After a brief summary of the 17 essays in Sally Haslanger ’s collection, Resisting Reality: Social Construction and Social Critique, I raise questions in two areas, the defense of constructionism and the definition of gender and race in terms of social oppression. I cite Robin Andreasen’s and Philip Kitcher’s essays arguing that races are both biologically real and socially constructed, and also Joshua Glasgow’s claim that constructionist arguments ultimately fail. I then cite Jennifer Saul’s critique that “ oppression ” definitions (...) of gender and race run into problematic counterexamples, and add some other points arising from the different histories of gender and racial categories and realities. As someone sympathetic to constructionism myself, my aim is not a critique of Haslanger but rather an inquiry as to how she thinks constructionists should answer such challenges. (shrink)
Since its original 1996 publication,Jorge Garcia''s ``The Heart of Racism'''' has beenwidely reprinted, a testimony to its importanceas a distinctive and original analysis ofracism. Garcia shifts the standard framework ofdiscussion from the socio-political to theethical, and analyzes racism as essentially avice. He represents his account asnon-revisionist (capturing everyday usage),non-doxastic (not relying on belief),volitional (requiring ill-will), and moralized(racism is always wrong). In this paper, Icritique Garcia''s analysis, arguing that hedoes in fact revise everyday usage, that hisaccount does tacitly rely on belief, (...) thatill-will is not necessary for racism, and thata moralized account gets both the scope and thedynamic of racism wrong. While I do not offeran alternative positive account myself, Isuggest that traditional left-wing structuralanalyses are indeed superior. (shrink)
In this article I assess the ability of motivational accounts of paternalism to respond to a particular challenge: can its proponents adequately explain the source of the distinctive form of disrespect that animates this view? In particular I examine the recent argument put forward by Jonathan Quong that we can explain the presumptive wrong of paternalism by relying on a Rawlsian account of moral status. I challenge the plausibility of Quong's argument, claiming that although this approach can provide a clear (...) response to the explanatory challenge, it is only successful in doing so when it relies on the strength of its rival: the argument from personal autonomy. In doing so I illustrate that such responses are conceptually dependent on an account of respect for persons, and thus much of the relevant controversy is actually disagreement over how we respect other individuals. (shrink)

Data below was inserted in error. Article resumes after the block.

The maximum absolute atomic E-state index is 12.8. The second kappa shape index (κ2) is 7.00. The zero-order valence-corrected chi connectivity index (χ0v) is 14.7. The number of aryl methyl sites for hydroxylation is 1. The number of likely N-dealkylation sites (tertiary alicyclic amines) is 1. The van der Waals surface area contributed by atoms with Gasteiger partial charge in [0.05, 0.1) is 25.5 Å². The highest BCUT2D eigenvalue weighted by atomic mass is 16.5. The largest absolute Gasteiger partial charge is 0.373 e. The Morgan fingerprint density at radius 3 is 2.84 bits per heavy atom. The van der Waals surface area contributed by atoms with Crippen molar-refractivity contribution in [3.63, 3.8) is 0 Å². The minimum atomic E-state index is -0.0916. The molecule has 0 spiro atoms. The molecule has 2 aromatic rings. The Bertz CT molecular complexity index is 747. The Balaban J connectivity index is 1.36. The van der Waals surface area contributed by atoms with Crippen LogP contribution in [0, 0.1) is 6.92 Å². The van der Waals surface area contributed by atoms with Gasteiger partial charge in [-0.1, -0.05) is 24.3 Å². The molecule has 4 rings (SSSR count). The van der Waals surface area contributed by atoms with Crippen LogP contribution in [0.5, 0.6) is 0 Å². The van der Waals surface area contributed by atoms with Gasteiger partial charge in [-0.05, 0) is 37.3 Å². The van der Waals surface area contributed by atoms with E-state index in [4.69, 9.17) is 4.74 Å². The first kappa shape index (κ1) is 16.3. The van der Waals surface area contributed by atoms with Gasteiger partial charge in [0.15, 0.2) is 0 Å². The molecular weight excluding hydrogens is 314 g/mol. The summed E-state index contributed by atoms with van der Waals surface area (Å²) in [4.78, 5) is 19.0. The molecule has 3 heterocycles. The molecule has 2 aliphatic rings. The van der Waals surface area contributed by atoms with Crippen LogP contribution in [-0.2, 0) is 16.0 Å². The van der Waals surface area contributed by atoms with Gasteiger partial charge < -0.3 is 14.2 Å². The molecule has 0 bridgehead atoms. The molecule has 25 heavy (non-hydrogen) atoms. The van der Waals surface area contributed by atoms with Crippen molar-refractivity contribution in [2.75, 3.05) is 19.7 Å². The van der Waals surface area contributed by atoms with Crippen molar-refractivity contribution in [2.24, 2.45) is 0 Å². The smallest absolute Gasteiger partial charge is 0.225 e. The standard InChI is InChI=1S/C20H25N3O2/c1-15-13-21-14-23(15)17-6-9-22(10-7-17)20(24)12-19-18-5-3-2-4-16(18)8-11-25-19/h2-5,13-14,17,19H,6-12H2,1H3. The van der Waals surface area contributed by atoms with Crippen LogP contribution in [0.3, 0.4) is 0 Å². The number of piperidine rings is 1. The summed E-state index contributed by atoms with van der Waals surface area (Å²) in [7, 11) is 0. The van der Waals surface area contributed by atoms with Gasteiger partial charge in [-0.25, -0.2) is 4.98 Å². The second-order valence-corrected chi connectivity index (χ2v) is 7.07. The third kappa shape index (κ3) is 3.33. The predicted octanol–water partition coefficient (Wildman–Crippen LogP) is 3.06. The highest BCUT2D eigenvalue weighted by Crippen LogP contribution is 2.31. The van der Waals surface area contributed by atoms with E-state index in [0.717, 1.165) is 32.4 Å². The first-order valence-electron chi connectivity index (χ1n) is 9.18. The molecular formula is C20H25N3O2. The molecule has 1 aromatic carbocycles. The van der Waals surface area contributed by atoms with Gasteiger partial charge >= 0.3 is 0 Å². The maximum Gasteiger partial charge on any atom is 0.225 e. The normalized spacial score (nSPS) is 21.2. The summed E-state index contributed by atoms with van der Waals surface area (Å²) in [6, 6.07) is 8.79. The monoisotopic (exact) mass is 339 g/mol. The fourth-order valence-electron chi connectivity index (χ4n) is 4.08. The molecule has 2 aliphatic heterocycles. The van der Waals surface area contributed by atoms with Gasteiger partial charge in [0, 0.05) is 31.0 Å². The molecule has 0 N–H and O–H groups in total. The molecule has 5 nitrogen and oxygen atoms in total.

Starting from Thomas Hobbes's distinctively materialist version of social contract theory, I argue that Hobbes can assist us in theorizing the racialized body politic of the white LEVIATHAN that is the United States. However, we will need to go beyond his own qualified materialism to recognize the social materiality of race, a materiality not to be reduced to, though incorporating, the body.
An applicant to our graduate program in philosophy, accepted as well by one (but only one) other graduate program, wrestles with his decision. Finally he decides to attend the other program, but he thanks me for our offer, telling me, "I'm glad that at least I had a choice." I want to focus a bit on these two stories, for while the central conclusion in each -- something turning on the importance of choice -- is initially compelling, it is also, (...) on reflection, philosophically puzzling. It is compelling, because many of us in similar positions would share this response; phenomenologically, it feels right to us. We want to believe that the central facts of our lives -- whether or not we have children, where we are educated, what career we follow, with 1 whom we join as partners -- contain in them some fundamental element of our own selection and decision. We will be exploring below exactly what will turn out to be important here, and why, but for now, in our pre-reflective grasp of this phenomenon, we can say that it seems to have something to do with the value we place on autonomy, self-governance, self-authorship. We want, metaphorically speaking, to write the story of our own lives. But let me now begin to draw out why I find this insistence on the importance of choice, which so many of us would share, to be so puzzling. Both individuals, in both stories, want to be offered a certain additional option in order to have -- or at least to feel that they have? -- a choice about what they are going to do next. But, on the one hand, we could argue that, even with this added option, they still don't have a "real" choice -- they don't have the choice of doing what they most want to do; and on the other hand, one could argue that even without the added option, they always had some choice. Let me explain. In the first story, my friend certainly doesn't have open to her the option that would have been her first choice (and, in our society, what we might call the standard choice, the most frequently chosen option): to produce a biological child with her partner in a happy marriage.. (shrink)